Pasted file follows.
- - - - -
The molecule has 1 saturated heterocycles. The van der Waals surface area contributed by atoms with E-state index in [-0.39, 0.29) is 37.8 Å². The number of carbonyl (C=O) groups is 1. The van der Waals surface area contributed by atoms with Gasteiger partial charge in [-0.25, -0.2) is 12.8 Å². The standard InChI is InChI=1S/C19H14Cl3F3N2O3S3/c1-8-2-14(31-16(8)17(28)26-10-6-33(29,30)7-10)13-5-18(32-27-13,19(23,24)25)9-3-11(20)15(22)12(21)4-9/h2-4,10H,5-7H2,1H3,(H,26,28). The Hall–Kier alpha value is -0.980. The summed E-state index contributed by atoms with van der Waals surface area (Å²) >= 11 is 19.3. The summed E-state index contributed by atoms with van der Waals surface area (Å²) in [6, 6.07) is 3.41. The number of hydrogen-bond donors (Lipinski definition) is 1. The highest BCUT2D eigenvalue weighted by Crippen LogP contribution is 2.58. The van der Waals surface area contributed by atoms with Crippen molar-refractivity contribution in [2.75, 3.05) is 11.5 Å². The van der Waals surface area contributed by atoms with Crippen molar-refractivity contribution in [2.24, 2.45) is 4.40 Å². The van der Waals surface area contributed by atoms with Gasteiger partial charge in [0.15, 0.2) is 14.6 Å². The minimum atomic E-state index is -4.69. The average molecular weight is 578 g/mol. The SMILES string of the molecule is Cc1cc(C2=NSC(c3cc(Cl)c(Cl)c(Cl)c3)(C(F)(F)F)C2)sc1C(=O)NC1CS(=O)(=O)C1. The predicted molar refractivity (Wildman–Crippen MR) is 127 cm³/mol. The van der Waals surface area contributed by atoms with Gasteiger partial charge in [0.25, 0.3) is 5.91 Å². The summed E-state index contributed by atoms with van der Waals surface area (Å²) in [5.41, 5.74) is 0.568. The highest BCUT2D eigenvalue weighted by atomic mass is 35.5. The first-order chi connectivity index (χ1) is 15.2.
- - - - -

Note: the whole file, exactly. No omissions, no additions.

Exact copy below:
The molecule has 1 saturated heterocycles. The van der Waals surface area contributed by atoms with E-state index in [-0.39, 0.29) is 37.8 Å². The number of carbonyl (C=O) groups is 1. The van der Waals surface area contributed by atoms with Gasteiger partial charge in [-0.25, -0.2) is 12.8 Å². The standard InChI is InChI=1S/C19H14Cl3F3N2O3S3/c1-8-2-14(31-16(8)17(28)26-10-6-33(29,30)7-10)13-5-18(32-27-13,19(23,24)25)9-3-11(20)15(22)12(21)4-9/h2-4,10H,5-7H2,1H3,(H,26,28). The Hall–Kier alpha value is -0.980. The summed E-state index contributed by atoms with van der Waals surface area (Å²) >= 11 is 19.3. The summed E-state index contributed by atoms with van der Waals surface area (Å²) in [6, 6.07) is 3.41. The number of hydrogen-bond donors (Lipinski definition) is 1. The highest BCUT2D eigenvalue weighted by Crippen LogP contribution is 2.58. The van der Waals surface area contributed by atoms with Crippen molar-refractivity contribution in [2.75, 3.05) is 11.5 Å². The van der Waals surface area contributed by atoms with Crippen molar-refractivity contribution in [2.24, 2.45) is 4.40 Å². The van der Waals surface area contributed by atoms with Gasteiger partial charge in [0.15, 0.2) is 14.6 Å². The minimum atomic E-state index is -4.69. The average molecular weight is 578 g/mol. The SMILES string of the molecule is Cc1cc(C2=NSC(c3cc(Cl)c(Cl)c(Cl)c3)(C(F)(F)F)C2)sc1C(=O)NC1CS(=O)(=O)C1. The predicted molar refractivity (Wildman–Crippen MR) is 127 cm³/mol. The van der Waals surface area contributed by atoms with Gasteiger partial charge in [0.25, 0.3) is 5.91 Å². The summed E-state index contributed by atoms with van der Waals surface area (Å²) in [5.41, 5.74) is 0.568. The highest BCUT2D eigenvalue weighted by atomic mass is 35.5. The first-order chi connectivity index (χ1) is 15.2.